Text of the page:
Payment comes in many forms, but let’s talk about the most important form—actual money. You can gather “eyeballs” as much as you want, but at some point, you have to start getting paid. The pace of this is different in every business, but the end goal is always the same.
Since it’s so important to the business, let’s take a look at that very first customer. I think of a customer as anyone who feeds the business so it can keep going and keep growing. There are two types:
- People who pay you directly: Consumers, clients, subscribers, users, community.
- People who invest in you: VCs, Angel investors, patrons.
The difference between a small business and an entrepreneurial business is in the growth rate. An entrepreneurial venture requires rapid growth, and often requires a jolt of early capital to make a run for it. Think of how that might change your content strategy if you think of your investor as a customer. The story you tell is different than what you’d tell your consumer customers, right?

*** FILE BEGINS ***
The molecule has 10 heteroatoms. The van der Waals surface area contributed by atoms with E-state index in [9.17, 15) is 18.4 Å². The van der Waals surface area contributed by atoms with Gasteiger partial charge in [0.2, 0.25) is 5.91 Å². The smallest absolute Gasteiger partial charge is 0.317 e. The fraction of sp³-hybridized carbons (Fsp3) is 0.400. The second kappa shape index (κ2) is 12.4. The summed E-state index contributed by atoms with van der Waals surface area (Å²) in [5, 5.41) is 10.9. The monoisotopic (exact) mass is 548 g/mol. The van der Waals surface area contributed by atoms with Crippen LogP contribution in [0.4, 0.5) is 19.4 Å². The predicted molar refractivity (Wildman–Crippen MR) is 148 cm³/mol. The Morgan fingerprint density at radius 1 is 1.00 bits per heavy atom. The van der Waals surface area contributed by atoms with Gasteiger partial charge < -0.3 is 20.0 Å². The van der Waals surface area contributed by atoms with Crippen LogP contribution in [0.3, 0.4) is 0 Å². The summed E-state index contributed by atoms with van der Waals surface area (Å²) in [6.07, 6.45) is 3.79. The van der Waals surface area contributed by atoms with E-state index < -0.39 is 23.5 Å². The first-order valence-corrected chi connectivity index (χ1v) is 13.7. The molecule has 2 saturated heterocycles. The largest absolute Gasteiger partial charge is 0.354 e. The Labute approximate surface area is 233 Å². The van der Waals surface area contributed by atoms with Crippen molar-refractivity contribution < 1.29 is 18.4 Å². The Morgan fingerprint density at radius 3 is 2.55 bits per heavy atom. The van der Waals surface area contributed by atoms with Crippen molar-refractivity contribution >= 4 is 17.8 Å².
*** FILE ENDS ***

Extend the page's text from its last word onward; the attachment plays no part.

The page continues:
Small businesses are built for content marketing because generally, after a race to the threshold of sustainability, incremental growth is satisfactory. So your content strategy might be designed around getting some early adopters on board so you can start earning revenue, and then inspiring and empowering them to advocate for you—to create new customers for you.
In each case, the content—and the strategy around it—should match the goals. This episode is about getting really clear about whom you are trying to serve and making your content work towards the singular goal of earning your first customer.
As I mentioned in the episode, startups have a pretty low success rate. Even at Y Combinator, considered by many to be the best accelerator in the world, young companies have “less than a 1-in-10 chance of being a big success.”
I’m quoting from an article by Henry Blodget in Business Insider, but there’s a lot written about this—including this piece from Y Combinator about their portfolio stats. It’s hard to measure success since definitions vary so wildly, but we can agree that it’s hard to get a business off the ground.